The development of preemptive risk culture in all types of companies – not only limited to financial institutions – will be immensely valuable in helping companies adapt to the dynamically and continuously changing operational ecosystem. Our experience in improving risk culture has led us to conclude the following key findings that indicate a mature risk culture setup:
- Review and update risk appetite statement in alignment with corporate strategy.
- Set up a risk governance mechanism that promotes self-awareness, track risk metrics, and hold employees accountable in conjunction to incentivizing them to proactively operate with enhanced risk awareness.
- Design risk management processes and seek accreditation such as IEC 31010:2019 & ISO 31000:2018 (relevant for FS and non-FS).
- Improve risk processes continuously, communicate and educate employees about risk awareness.
- Enhance operational efficiency to ensure high data quality leading to better risk identification, measurement, and assurance.
- Proactively invest in risk management IT systems to increase resilience to unidentified risks and visibility in tracking identified risks.
Next steps – and validation for a solid preemptive risk culture
The concept of the risk culture should be a core part of a company’s strategy. Companies can benefit from acting on the lessons learned by financial institutions in the 2008 financial crisis and be proactive given the reactions taken by regulators to curb the behavioral shortcomings of financial institutions. Many financial institutions are already at the beginning of the risk culture journey and we are expecting an increase in efforts to enhance risk culture maturity to cope with market changes.
- First, a functioning preemptive risk culture enables the entire corporation to solve risk problems and take actions at an individual level. In an economic environment where the full scope of risks is not known, this capability will become a vital asset to bolster the firm’s ability to react to disruption.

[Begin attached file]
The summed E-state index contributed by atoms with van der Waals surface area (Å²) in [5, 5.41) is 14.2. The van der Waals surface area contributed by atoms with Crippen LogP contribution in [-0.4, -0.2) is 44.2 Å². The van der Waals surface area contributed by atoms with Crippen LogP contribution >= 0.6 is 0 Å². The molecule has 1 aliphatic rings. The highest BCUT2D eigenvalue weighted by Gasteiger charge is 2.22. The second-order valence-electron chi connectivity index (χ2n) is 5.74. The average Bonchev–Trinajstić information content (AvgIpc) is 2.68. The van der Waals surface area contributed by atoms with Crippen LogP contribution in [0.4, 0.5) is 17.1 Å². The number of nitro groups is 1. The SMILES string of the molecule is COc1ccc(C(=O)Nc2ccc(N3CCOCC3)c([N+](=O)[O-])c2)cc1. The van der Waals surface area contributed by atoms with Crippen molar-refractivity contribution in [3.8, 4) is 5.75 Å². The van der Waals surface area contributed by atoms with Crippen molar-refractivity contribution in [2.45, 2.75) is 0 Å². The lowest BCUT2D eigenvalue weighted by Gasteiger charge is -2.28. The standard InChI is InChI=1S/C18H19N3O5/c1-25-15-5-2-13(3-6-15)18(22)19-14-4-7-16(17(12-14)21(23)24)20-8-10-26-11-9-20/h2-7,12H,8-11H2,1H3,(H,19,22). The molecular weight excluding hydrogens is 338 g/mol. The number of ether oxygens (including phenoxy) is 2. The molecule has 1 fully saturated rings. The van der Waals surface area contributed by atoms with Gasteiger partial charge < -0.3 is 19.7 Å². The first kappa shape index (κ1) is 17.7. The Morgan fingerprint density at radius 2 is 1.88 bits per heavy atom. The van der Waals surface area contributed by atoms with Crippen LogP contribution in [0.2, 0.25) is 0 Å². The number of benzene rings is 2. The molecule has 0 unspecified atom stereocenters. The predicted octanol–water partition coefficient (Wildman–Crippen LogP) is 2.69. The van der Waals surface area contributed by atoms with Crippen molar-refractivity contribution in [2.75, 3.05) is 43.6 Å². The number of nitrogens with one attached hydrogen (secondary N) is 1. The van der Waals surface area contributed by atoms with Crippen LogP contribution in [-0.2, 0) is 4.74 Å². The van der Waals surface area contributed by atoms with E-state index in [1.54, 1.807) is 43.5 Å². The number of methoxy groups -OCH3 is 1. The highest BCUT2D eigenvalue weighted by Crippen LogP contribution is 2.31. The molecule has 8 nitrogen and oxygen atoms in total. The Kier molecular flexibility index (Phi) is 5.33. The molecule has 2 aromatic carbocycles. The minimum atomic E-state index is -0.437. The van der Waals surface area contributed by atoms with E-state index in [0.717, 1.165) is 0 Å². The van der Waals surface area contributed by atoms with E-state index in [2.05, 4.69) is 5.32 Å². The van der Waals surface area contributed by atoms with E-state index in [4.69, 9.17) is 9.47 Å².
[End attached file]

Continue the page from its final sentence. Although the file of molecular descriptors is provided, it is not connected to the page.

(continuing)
- Second, organizations that establish a mature preemptive risk culture can better manage their risks and reduce risk of failure, even when they must deal with extreme unexpected events.
- Third, building a mature preemptive risk culture is a dynamic and continuous process that requires time, patience, and effort, but it offers long-lasting resilience during times of financial stress.
- Fourth, to build an organization that is stable and sustainable over a long period of time, risk culture is essential. Even outside the scope of the current pandemic, recent years have seen an increase in natural disasters, incidences of cyberattacks and data breaches that are becoming more and more prevalent.
- Fifth, in a business system that is set up to anticipate as much as possible and be flexible with procedures when the worst happens, coping mechanisms within risk cultures become second nature for employees and managers alike.
Preemptive risk culture would not only enable organizations to resiliently thrive within uncertain and constantly changing environment, but it would rather create a competitive advantage providing an edge of swiftly and efficiently swaying through unfavorable market movements whether exogenous or endogenous.